Thursday, July 29, 2004

JibJab video: am I to be labeled a flip-flopper?

Big media outlets are getting their word in now on the JibJab video situation. Here's a solid WIRED story, a piece in (that links me), and a short piece in Newsday.

We already knew that the JibJab guys had contacted the EFF for help in the matter after receiving a cease & desist letter (C&D) [C&D - PDF] from the copyright owners in the original Woody Guthrie song "This Land is our Land." Now the EFF has gone a step further by sending out a response [EFF response - PDF] discussing why they think the JibJab video is a parody. The discussions in both letters are informative as to the law of parody, they're only 4 pages each.

I must say, even though several commentators have agreed with me that the JibJab video is a satire, including Lawrence Lessig, I am having doubts about my original position based on the history of the song that interested bloggers and commentors have turned up. I don't know if I'm ready to be labeled a total "flip-flopper" yet, but my thoughts on the parodic nature of the video have shifted based on all the new information that's been dug up.

As I have noted several times in the past, a work that contains both elements of satire and parody should still be considered a parody. Therefore, if the Jib Jab video is a satirical look at the current presidential election between Bush and Kerry, but also a parody of the meaning of Guthrie's song, then the presentation as a whole should be protected under the fair use doctrine of the copyright law and the Campbell v. Acuff-Rose case.

Here's my beef with the parody argument though: it reeks of post hoc reasoning (after the fact) that I am inclined to think is a little over the top. What I mean is that I seriously doubt the JibJab guys were sitting around thinking this as they authored their video (excerpt taken from the EFF letter):

"While [the copyright owner's] view of Guthrie's "This Land is Your Land" [is] predominantly about "the beauty of the American landscape" and "the disenfranchisement of the underclass" ... most Americans think of the song as an iconic expression of the ideal of national unity. [Our] parody addresses, among other things, the lack of national unity that characterizes our current political climate ([and ends] with the optimistic hope that unity might be rediscovered)."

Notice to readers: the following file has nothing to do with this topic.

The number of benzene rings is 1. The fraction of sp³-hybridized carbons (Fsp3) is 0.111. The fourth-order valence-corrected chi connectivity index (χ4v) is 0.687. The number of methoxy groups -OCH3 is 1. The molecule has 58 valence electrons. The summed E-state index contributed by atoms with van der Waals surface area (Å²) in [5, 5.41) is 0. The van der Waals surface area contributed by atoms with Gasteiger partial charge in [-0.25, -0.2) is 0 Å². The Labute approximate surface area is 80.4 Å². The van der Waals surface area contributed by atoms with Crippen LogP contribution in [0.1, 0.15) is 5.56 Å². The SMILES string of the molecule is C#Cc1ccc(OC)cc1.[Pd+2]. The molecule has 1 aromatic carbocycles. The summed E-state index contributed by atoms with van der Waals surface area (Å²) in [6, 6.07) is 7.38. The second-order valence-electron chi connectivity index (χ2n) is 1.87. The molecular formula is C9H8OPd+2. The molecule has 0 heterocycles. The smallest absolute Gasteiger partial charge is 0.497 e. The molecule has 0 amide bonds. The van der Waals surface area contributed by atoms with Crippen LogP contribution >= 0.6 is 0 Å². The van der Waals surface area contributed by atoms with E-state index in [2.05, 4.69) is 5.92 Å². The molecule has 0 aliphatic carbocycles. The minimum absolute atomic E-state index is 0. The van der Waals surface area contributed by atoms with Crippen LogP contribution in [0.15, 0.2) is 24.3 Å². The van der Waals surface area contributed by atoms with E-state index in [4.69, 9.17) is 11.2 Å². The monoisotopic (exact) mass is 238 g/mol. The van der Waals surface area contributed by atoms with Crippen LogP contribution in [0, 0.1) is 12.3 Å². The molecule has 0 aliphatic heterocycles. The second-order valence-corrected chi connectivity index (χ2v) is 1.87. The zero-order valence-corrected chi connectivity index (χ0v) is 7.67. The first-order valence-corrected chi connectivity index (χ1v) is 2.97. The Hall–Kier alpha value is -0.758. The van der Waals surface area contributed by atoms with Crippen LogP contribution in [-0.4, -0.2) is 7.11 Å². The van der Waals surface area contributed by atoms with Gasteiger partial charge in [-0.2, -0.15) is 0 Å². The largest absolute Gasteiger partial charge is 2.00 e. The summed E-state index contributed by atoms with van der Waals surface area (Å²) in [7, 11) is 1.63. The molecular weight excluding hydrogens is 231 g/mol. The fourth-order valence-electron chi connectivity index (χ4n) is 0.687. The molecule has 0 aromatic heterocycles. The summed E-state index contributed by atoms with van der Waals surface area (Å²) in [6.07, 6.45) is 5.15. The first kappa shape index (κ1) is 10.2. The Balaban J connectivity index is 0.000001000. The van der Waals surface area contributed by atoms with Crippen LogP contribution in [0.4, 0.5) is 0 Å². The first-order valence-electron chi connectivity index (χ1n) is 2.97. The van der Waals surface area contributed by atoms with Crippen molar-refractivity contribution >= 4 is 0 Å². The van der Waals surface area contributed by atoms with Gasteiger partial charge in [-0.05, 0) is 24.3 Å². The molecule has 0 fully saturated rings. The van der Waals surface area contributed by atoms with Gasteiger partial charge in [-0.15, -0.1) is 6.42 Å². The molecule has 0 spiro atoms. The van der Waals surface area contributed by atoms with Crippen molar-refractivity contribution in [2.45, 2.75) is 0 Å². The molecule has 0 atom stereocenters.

In the comments on this post Ernest Miller suggests it does not matter what the artist was thinking and that the complicated reasons why artists do what they do is not an issue in a parody finding. I agree with him to some extent and so does the US Supreme Court, just look at the Acuff-Rose case. I seriously doubt that 2 Live Crew was thinking along the lines described in the Campbell v. Acuff-Rose opinion when they wrote "Pretty Woman."  The Supreme Court in Campbell v. Acuff-Rose states:

"2 Live Crew juxtaposes the romantic musings of a man whose fantasy comes true with degrading taunts, a bawdy demand for sex, and a sigh of relief from paternal responsibility. The later words can be taken as a comment on the naivete of the original of an earlier day, as a rejection of its sentiment that ignores the ugliness of street life and the debasement that it signifies."

This paragraph as written by the Sup. Ct. is more lyrical than the song it describes, I don't think the members of 2 Live Crew are capable of such thought (and believe it or not I have met them, my opinion is based on personal experience).  It is apparent that post hoc reasoning is acceptable and even necessary in these cases since artists do not record their thoughts as they work.  But post hoc reasoning still sounds suspicious to some people (or courts).

Ultimately, because of my own suspicions about the post hoc reasoning I am left wondering if the JibJab guys actually used "This Land is our Land" because of it's history and meaning or just because it is a familiar tune with a refrain that worked well for their video...period.

To  suggests the work is a parody one must take the position that the Jib Jab team knew the history and meaning of the song when making their video, even if that knowledge was some sort of background psychology at work in their heads at the time. The truth is that at this point it no longer matters because we can never know what they were thinking when making the video and therefore must assume for them a legal 'best-case scenario.'